On Tuesday, Ahmad Lawan, Senate Leader lamented the growing insecurity in the North, blaming high rate of out-of-school children for banditry and insurgency in the region. Lawan expressed fears that insurgency and other security issues might continue in the region unless there was a deliberate effort to send children to school. The lawmaker said, “If we are fighting insurgency, we must be looking at the sources of recruitment. The recruits are there. Children below 17 years who are supposed to be in school are now roaming the streets.
“Even though it is controversial, the time has come for the Almajiri system established over 100 years ago to be considered and see how we can work out a system that will ensure the system should not continue in the way and manner it is today. “If we want to bring people on board, why not tamper with religious learning? Why not provide a climate conducive to these children who roam the streets to go to formal schools without compromising their learning for religious benefits?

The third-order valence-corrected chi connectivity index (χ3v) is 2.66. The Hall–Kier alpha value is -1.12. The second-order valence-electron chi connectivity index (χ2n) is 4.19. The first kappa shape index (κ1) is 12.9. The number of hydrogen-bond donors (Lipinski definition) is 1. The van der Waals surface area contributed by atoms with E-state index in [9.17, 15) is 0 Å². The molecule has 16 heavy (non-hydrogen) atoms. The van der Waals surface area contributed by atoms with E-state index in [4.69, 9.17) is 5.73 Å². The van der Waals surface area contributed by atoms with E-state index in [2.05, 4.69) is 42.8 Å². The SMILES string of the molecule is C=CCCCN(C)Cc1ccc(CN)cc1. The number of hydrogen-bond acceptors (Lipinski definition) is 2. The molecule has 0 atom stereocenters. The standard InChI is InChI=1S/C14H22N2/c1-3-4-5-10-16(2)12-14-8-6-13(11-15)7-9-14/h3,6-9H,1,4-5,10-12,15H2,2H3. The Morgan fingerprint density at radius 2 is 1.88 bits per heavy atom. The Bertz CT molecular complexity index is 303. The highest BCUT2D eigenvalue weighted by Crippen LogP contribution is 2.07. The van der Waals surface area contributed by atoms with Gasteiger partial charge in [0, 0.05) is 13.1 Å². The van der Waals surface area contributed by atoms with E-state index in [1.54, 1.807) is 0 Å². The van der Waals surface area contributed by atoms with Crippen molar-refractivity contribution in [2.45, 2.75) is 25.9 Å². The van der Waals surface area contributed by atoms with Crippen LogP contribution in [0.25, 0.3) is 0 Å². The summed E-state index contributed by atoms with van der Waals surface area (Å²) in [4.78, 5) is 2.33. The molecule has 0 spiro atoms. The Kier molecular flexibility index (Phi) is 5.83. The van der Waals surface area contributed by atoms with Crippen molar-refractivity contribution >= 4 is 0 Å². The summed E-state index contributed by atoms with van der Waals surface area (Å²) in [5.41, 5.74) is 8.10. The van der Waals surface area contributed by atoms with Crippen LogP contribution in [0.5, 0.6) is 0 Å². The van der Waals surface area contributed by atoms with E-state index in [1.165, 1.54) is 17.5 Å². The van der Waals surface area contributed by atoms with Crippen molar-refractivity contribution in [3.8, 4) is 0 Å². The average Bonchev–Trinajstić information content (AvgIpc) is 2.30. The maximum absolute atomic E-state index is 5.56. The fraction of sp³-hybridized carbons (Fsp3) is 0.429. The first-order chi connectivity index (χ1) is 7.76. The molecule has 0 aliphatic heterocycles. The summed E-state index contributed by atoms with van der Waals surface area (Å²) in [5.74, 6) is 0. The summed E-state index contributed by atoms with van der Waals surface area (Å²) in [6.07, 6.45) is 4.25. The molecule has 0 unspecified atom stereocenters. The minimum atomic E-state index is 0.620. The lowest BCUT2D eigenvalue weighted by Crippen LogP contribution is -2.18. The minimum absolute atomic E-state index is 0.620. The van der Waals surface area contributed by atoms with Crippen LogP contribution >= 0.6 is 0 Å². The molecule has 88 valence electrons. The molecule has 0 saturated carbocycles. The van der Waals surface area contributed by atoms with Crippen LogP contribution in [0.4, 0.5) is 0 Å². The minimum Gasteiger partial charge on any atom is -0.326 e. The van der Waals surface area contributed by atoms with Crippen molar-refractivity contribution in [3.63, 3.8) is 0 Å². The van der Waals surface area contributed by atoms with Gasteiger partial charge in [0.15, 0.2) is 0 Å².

“I believe that this is going to be a major issue because we have to transform this sector if want to ensure that these people contribute to national development and also reduce the chances and the risk of getting these people recruited for insurgency and banditry.” Lawan urged government at all levels to implement the Universal Basic Education Act passed in 2014, making education free and compulsory for all children of school age in Nigeria. He added, “We have children within the age bracket of 16, 17 and 18 when they become adults have been involved in insurgency and all manner of criminal activities, including banditry.”
Bukola Saraki, Senate President, said the Federal Government owed Nigerians a responsibility to ensure that all children had the opportunity to go to school. He said, “We have passed some bills to improve the funds for UBEC to reduce the percentage of contribution to states so that it is possible to access funds to UBEC level. “A lot of work has to be done with the new governors coming no matter what we do or say at the national level. “We owe it a duty that in this area there is a great improvement because unless we address the issues in the education sector we would not prepare our children for the challenges ahead of them.”